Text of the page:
11B.6 A local model of the subfilter-scale energy for LES of the atmospheric boundary layer

Friday, 6 August 2010: 11:45 AM
Torrey's Peak III & IV (Keystone Resort)
Scott T. Salesky, University of British Columbia, Vancouver, Canada; and M. Chamecki

Knowledge of the subfilter-scale (SFS) energy is valuable for modeling purposes in large-eddy simulations (LES) of the atmospheric boundary layer (ABL) and for the post processing of LES data. The SFS energy must be known if one wishes to recover the true pressure field from the modified pressure used in simulations, and may be used to form an eddy viscosity in models of the SFS stress. In addition, a model of the SFS energy is also necessary to close the equation set in LES when compressibility effects cannot be neglected. (This is the case in most mesoscale and general circulation models, which use an anelastic approximation or are fully compressible).

The traditional method of determining the SFS energy is through a one-equation model that solves its rate equation numerically. While this approach is common, it requires closure assumptions and has a relatively high computational expense. A number of algebraic models for the SFS energy have been proposed, including dimensional models and models based on the integration of the energy spectrum. These models are global in nature, however, and therefore are only able to predict the average SFS energy. A local model for the SFS energy is proposed for LES of the ABL. The SFS energy model is based on scale similarity and is derived from a stability-dependent model of the energy spectrum in the atmosphere that accounts for buoyancy and shear and therefore is able to account for the shape of the production range of the spectrum.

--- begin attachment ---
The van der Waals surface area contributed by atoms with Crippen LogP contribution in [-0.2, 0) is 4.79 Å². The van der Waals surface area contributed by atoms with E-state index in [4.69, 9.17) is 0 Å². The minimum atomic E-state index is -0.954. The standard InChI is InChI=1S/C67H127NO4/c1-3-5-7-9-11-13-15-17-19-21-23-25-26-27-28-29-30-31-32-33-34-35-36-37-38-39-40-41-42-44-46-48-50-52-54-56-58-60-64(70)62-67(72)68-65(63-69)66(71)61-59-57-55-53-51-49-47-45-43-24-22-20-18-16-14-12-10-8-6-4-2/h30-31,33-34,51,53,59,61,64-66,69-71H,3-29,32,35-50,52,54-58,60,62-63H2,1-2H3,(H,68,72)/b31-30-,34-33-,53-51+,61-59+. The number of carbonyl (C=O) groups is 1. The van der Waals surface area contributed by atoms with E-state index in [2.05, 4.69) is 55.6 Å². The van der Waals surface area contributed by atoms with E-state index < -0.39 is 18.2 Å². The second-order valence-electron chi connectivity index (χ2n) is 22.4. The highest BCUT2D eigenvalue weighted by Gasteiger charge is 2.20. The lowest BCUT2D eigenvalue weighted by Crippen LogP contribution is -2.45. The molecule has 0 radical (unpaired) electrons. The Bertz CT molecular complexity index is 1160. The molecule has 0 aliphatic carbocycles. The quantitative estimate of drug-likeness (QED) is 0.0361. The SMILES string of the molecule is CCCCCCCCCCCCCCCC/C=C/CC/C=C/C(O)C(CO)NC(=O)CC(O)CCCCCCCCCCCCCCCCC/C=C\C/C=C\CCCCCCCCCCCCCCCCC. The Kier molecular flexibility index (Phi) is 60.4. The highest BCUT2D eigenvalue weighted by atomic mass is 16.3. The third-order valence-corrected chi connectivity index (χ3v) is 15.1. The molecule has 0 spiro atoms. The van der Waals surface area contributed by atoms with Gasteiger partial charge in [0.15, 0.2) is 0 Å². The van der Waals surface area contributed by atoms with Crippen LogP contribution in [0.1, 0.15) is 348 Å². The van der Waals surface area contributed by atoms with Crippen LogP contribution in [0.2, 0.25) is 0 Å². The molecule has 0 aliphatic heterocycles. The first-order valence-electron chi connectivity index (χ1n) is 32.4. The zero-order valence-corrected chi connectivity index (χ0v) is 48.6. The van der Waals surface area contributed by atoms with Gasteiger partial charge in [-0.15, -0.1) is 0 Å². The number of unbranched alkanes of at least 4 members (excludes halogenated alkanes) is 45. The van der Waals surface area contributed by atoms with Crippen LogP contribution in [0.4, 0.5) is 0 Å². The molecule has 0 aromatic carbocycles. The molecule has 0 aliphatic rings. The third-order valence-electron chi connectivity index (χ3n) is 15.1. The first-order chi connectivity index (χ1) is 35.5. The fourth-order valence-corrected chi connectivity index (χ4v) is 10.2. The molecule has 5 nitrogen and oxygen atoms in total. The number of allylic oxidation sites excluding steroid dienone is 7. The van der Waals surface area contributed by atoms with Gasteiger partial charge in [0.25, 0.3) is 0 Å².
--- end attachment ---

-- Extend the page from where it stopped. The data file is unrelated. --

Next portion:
Results from an a priori test using atmospheric data from the Horizontal Array Turbulence Study (HATS) reveal that the model performs well both in a global and a local sense. The model is able to correctly predict the average SFS energy for stabilities of -1.0 ≤ z/L ≤ 0.5 and nondimensional filter widths of Δ/z = 2.0, 1.0, and 0.5. The performance of the proposed model is more accurate than a similar model that assumes an infinite κ-5/3 spectrum and is unable to account for buoyancy and shear. An examination of PDFs and joint PDFs of the true SFS energy and the ones obtained from the atmospheric model reveal that the model also predicts the instantaneous SFS energy correctly under most conditions, except for stable conditions (z/L > 0.5) when large filter widths (Δ/z = 2.0) are used. This procedure is further extended to model the SFS temperature variance, which demonstrates that this type of local model is applicable to the SFS variance of any passive scalar in LES and therefore has implications for atmospheric dispersion modeling.

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